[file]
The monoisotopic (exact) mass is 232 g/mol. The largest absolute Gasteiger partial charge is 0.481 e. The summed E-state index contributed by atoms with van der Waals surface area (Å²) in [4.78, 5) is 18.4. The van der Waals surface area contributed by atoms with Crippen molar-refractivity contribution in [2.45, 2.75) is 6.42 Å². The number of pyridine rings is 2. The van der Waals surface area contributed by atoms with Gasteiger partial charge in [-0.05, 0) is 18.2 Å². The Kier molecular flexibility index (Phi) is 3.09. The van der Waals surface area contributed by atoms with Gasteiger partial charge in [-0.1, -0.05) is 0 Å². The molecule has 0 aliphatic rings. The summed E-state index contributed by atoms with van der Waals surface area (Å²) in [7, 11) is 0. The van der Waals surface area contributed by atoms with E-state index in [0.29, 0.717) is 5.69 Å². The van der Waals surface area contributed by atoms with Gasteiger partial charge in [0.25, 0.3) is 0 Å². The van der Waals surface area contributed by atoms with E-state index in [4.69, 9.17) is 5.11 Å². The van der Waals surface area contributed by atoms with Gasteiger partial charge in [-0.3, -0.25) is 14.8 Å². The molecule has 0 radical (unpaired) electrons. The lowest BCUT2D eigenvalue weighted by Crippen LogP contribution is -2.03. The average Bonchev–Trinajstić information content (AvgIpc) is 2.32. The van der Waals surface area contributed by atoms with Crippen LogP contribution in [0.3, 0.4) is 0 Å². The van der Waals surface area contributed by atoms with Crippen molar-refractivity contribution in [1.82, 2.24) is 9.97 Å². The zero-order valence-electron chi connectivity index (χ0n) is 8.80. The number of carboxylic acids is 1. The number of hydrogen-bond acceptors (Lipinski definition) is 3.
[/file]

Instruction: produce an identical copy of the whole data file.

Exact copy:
The monoisotopic (exact) mass is 232 g/mol. The largest absolute Gasteiger partial charge is 0.481 e. The summed E-state index contributed by atoms with van der Waals surface area (Å²) in [4.78, 5) is 18.4. The van der Waals surface area contributed by atoms with Crippen molar-refractivity contribution in [2.45, 2.75) is 6.42 Å². The number of pyridine rings is 2. The van der Waals surface area contributed by atoms with Gasteiger partial charge in [-0.05, 0) is 18.2 Å². The Kier molecular flexibility index (Phi) is 3.09. The van der Waals surface area contributed by atoms with Gasteiger partial charge in [-0.1, -0.05) is 0 Å². The molecule has 0 aliphatic rings. The summed E-state index contributed by atoms with van der Waals surface area (Å²) in [7, 11) is 0. The van der Waals surface area contributed by atoms with E-state index in [0.29, 0.717) is 5.69 Å². The van der Waals surface area contributed by atoms with Gasteiger partial charge in [0.25, 0.3) is 0 Å². The van der Waals surface area contributed by atoms with E-state index in [4.69, 9.17) is 5.11 Å². The van der Waals surface area contributed by atoms with Gasteiger partial charge in [-0.3, -0.25) is 14.8 Å². The molecule has 0 radical (unpaired) electrons. The lowest BCUT2D eigenvalue weighted by Crippen LogP contribution is -2.03. The average Bonchev–Trinajstić information content (AvgIpc) is 2.32. The van der Waals surface area contributed by atoms with Crippen LogP contribution in [0.3, 0.4) is 0 Å². The van der Waals surface area contributed by atoms with Crippen molar-refractivity contribution in [1.82, 2.24) is 9.97 Å². The zero-order valence-electron chi connectivity index (χ0n) is 8.80. The number of carboxylic acids is 1. The number of hydrogen-bond acceptors (Lipinski definition) is 3.